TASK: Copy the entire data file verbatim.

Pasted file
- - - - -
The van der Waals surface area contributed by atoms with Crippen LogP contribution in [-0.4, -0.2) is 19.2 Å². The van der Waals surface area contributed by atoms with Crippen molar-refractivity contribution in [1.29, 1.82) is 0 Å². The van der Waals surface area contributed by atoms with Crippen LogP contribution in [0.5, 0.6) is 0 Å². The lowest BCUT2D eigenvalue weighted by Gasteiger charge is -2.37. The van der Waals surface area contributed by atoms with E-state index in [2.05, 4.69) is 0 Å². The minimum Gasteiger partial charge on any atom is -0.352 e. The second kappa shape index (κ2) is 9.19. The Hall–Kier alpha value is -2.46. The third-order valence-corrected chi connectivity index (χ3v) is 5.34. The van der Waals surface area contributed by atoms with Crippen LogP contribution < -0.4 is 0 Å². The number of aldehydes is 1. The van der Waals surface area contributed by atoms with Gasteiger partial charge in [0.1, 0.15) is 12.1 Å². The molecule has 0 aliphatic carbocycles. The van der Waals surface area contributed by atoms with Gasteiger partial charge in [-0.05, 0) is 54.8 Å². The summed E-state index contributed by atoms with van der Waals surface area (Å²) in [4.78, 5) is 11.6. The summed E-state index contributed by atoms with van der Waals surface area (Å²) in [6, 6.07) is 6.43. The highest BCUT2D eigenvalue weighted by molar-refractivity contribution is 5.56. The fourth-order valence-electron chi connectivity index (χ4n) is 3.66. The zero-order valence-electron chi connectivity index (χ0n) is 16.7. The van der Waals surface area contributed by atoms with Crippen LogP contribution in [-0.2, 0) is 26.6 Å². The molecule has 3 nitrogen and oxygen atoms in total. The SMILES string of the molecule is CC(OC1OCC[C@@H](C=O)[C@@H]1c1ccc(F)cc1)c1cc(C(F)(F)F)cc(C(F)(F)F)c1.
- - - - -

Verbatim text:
The van der Waals surface area contributed by atoms with Crippen LogP contribution in [-0.4, -0.2) is 19.2 Å². The van der Waals surface area contributed by atoms with Crippen molar-refractivity contribution in [1.29, 1.82) is 0 Å². The van der Waals surface area contributed by atoms with Crippen LogP contribution in [0.5, 0.6) is 0 Å². The lowest BCUT2D eigenvalue weighted by Gasteiger charge is -2.37. The van der Waals surface area contributed by atoms with E-state index in [2.05, 4.69) is 0 Å². The minimum Gasteiger partial charge on any atom is -0.352 e. The second kappa shape index (κ2) is 9.19. The Hall–Kier alpha value is -2.46. The third-order valence-corrected chi connectivity index (χ3v) is 5.34. The van der Waals surface area contributed by atoms with Crippen LogP contribution < -0.4 is 0 Å². The number of aldehydes is 1. The van der Waals surface area contributed by atoms with Gasteiger partial charge in [0.1, 0.15) is 12.1 Å². The molecule has 0 aliphatic carbocycles. The van der Waals surface area contributed by atoms with Gasteiger partial charge in [-0.05, 0) is 54.8 Å². The summed E-state index contributed by atoms with van der Waals surface area (Å²) in [4.78, 5) is 11.6. The summed E-state index contributed by atoms with van der Waals surface area (Å²) in [6, 6.07) is 6.43. The highest BCUT2D eigenvalue weighted by molar-refractivity contribution is 5.56. The fourth-order valence-electron chi connectivity index (χ4n) is 3.66. The zero-order valence-electron chi connectivity index (χ0n) is 16.7. The van der Waals surface area contributed by atoms with Crippen LogP contribution in [-0.2, 0) is 26.6 Å². The molecule has 3 nitrogen and oxygen atoms in total. The SMILES string of the molecule is CC(OC1OCC[C@@H](C=O)[C@@H]1c1ccc(F)cc1)c1cc(C(F)(F)F)cc(C(F)(F)F)c1.